test 20, Sep 2018 11:52am
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Chronoris Date

The latest version of Oris’s racing watch, the Chronoris Date, has no timing function. Is this good or bad? Written by Alexander Krupp.

Oris’s racing chronograph – the Chronoris from 1970 – has been back on the scene since last year, this time making its appearance as a three-hand model: the Chronoris Date. The oval stainless-steel case, a rotating inner bezel for timing minute intervals, the date display and the three centrally mounted hands are unchanged. However, the orange seconds hand is no longer used for the timing function, but is limited to the standard passing of seconds. Oris has deviated from the model’s design as a chronograph nearly half a century after its first issue. But strangely enough, this doesn’t detract from its appeal. It has the same number of hands as the 1970 Chronoris and has an even neater and sportier look than the original.

How can the number of hands be the same as on the 1970 chronograph? It’s due to the unusual design of the historic model. The Caliber 725, which Oris had built according to its own specifications by chronograph specialist Dubois Dépraz, did not have a continuous seconds or a minutes

"It has the same number of hands as the 1970 Chronoris and has an even neater and sportier look than the original."

or hour counter. And there was only a single stopwatch hand in addition to the two hands that showed the time. It was possible to time an interval of several minutes by adjusting the rotating inner bezel with the additional crown at 4 o’clock. This solution, which was certainly more cumbersome to use than a conventional chronograph, enabled Oris to create a clear, minimalistic and unique look with its very first chronograph.

The current Chronoris looks even tidier than the original model, mainly because it has no tachymeter track, which is unnecessary without a timing function. And the silver-tone rotating inner bezel, which replaces the original orange three-quarter inner ring, increases the symmetry of the dial. Oris has kept the orange color for the stopwatch hand and also to highlight the hour markers.

The watch’s unique steel bracelet, with no less than 15 rows of links and a safety folding clasp, fits well with the sporty retro design. It looks good and feels great thanks to curved links and solid construction with screwed pins. The single-sided folding clasp with deployant buttons lies snugly against the wrist. Scratches that naturally occur are simply part of the package and could only be avoided with complicated surface hardening.

The linked bracelet is attached to the oval case in a way that suggests a ‘70s look. Like the 1970 model, the entire case is polished except for the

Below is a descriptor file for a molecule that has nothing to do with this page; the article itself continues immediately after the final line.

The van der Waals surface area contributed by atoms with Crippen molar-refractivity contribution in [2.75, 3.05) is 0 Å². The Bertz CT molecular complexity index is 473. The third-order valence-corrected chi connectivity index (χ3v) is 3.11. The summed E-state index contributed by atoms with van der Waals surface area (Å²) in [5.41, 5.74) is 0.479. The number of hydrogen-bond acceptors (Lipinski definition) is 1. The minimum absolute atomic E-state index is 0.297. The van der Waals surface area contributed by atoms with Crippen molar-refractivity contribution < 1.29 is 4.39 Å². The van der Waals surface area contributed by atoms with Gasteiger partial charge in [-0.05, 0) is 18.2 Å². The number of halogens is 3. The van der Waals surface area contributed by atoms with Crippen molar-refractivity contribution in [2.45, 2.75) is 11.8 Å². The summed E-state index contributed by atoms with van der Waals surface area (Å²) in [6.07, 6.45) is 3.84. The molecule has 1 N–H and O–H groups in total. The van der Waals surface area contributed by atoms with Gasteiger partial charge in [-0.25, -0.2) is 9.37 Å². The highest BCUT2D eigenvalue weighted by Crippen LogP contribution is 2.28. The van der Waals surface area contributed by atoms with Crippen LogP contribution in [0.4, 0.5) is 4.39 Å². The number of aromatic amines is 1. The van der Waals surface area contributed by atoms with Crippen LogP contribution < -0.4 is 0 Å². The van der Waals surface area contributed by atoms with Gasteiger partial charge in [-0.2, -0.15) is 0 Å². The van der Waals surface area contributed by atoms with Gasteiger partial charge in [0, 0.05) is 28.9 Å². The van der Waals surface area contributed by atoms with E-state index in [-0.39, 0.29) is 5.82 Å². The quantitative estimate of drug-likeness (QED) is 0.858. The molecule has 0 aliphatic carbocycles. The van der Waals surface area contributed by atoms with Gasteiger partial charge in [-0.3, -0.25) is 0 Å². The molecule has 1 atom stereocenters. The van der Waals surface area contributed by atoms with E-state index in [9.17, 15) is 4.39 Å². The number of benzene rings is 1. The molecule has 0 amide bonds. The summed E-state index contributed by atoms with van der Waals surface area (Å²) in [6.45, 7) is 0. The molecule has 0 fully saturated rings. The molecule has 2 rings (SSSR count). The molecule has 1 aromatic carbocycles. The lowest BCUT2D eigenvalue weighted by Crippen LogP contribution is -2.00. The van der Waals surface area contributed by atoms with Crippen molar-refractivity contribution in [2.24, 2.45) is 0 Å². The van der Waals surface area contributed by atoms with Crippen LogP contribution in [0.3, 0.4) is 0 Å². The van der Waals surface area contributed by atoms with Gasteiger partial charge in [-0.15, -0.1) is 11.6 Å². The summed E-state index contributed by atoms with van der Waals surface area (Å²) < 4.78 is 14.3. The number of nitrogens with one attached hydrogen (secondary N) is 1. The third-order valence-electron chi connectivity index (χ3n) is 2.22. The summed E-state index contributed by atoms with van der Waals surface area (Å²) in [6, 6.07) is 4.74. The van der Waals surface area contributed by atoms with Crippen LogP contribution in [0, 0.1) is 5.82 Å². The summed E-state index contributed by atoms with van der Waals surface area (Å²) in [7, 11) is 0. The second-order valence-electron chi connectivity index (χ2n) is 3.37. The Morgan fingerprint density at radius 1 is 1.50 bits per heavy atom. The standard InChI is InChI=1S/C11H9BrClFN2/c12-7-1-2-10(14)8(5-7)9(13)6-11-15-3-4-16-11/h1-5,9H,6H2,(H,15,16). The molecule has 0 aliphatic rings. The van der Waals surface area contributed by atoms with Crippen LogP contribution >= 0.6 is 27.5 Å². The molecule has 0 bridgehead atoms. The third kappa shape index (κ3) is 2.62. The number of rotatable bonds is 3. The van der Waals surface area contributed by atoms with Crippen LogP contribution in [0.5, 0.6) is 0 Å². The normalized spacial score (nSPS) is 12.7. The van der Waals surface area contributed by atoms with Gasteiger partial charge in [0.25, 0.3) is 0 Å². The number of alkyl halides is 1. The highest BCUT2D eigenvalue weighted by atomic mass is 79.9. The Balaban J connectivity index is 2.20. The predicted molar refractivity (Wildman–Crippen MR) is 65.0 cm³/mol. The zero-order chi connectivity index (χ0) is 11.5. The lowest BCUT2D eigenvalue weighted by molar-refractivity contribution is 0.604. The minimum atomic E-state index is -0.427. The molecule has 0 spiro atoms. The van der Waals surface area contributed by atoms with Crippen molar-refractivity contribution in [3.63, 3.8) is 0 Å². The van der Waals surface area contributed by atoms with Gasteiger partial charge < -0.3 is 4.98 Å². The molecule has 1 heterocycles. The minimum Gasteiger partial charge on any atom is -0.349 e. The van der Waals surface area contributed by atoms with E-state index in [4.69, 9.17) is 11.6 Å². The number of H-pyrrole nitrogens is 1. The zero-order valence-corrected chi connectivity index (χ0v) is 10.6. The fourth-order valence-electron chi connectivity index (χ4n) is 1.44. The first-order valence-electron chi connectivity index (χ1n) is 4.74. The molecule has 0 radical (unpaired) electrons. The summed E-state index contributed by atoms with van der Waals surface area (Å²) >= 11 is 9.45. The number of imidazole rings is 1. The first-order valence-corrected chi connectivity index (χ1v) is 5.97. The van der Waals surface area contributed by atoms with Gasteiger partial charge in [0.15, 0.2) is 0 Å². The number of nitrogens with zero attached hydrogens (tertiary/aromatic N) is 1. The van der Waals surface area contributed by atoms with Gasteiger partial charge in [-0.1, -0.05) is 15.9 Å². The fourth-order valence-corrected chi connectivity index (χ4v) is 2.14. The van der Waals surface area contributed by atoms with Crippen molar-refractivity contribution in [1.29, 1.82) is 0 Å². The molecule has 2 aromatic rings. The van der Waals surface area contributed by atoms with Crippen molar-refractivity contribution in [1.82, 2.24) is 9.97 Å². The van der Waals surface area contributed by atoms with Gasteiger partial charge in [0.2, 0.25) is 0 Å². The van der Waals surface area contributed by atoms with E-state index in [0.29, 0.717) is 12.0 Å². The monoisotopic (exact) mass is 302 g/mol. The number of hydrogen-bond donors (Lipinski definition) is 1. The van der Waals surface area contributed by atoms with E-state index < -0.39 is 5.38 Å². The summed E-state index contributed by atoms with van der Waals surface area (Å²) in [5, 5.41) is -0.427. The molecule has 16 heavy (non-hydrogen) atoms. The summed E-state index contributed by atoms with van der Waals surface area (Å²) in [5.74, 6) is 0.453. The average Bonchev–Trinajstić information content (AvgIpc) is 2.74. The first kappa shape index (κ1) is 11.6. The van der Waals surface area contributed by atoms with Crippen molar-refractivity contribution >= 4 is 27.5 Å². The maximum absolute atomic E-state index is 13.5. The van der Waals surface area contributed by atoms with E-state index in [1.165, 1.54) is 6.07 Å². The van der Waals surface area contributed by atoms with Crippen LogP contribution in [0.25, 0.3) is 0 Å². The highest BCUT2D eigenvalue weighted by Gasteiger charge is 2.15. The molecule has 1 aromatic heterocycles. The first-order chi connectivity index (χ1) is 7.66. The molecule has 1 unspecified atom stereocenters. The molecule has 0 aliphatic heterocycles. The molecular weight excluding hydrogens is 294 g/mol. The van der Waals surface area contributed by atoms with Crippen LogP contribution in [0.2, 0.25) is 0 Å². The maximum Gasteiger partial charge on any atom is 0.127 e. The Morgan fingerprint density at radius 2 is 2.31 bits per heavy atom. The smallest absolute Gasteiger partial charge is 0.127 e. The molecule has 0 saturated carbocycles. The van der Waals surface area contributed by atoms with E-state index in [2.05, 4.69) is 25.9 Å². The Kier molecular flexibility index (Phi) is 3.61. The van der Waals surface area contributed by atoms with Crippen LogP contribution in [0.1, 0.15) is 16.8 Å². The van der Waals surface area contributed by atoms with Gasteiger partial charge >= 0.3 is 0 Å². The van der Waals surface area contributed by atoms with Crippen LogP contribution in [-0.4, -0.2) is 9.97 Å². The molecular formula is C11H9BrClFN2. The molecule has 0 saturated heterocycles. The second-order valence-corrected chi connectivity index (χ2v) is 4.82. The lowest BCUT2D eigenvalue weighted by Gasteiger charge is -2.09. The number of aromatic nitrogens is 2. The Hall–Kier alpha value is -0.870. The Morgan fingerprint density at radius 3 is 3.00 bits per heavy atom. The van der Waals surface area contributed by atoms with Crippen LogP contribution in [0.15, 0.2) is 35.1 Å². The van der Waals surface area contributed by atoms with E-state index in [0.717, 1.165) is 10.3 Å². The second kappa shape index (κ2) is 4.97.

"The Chronoris Date is a pleasure to wear and operating it is effortless."

radiant satin top. And the caseback is not transparent. While this adds to the spirit of authenticity, we would have liked to have a see-through back. Instead, the Chronoris case is sealed with a fully threaded steel caseback with only a historic Oris emblem engraved on top. The automatic Sellita SW200 movement is undecorated except for the rotor with a red center section that symbolizes the brand’s exclusively mechanical watches.

The case is quite thin for a sports watch, measuring in at 12.4 mm. The Chronoris Date is a pleasure to wear and operating it is effortless. The pull-out winding and setting crown at 2 o’clock is large and easy to grasp and the screw-down crown at 4 o’clock, which is used to adjust the rotating inner bezel, has even deeper grooves for a better grip. Unscrewing and releasing this crown allows it to stand out prominently from the case, for ease of use. The inner minutes ring ratchets cleanly and, thanks to its half-minute precision, it can be easily aligned even when the hand is between two markers.

The overall wearability is also aided by good rate results, because no one wants to reset an everyday watch, which is what the Chronoris Date is – in the best sense. Our timing test gave us an all clear. Although the timing machine showed a wide distribution of individual results in the various positions, the average gain of only 3.7 seconds per day is rather low. Several weeks of real-life wear showed even better results with a lower daily average of +2 to +3 seconds.

The Chronoris Date is a well- designed, user-friendly, retro sports and everyday watch. Is it the perfect watch? No. Unfortunately, there’s no such thing. You may have to make some cuts and decide for yourself if they matter. Drawbacks might include the simply processed hands whose painted finish on the sides is less uniform than on the top. Sharp eyes can see grainy surfaces on the white hour and minutes hands; this is less apparent on the orange seconds hand, though it can be seen with magnification.

The caseback is also modest in its finishing, and executed in solid stainless steel instead of with a transparent sapphire crystal. The enclosed back

"The overall wearability is also aided by good rate results, because no one wants to reset an everyday watch, which is what the Chronoris Date is – in the best sense."

is appropriate for a model that recalls an era before today’s more popular see-through casebacks, but the engraving of the vintage Oris emblem to mark the Chronoris as a re-edition of an earlier model is not that impressive.

Despite the modest finishing of the caseback and hands, watch fans will still be getting a deal with the Chronoris Date at a price of $1,950. Sports watches with such desirable qualities are just as much of a trend as exciting retro designs – especially if they are not exact replicas of the originals. The best ones bring features to the present in a meaningful and stylish way. That’s how a chronograph with no chrono justifies itself – with charm and style.

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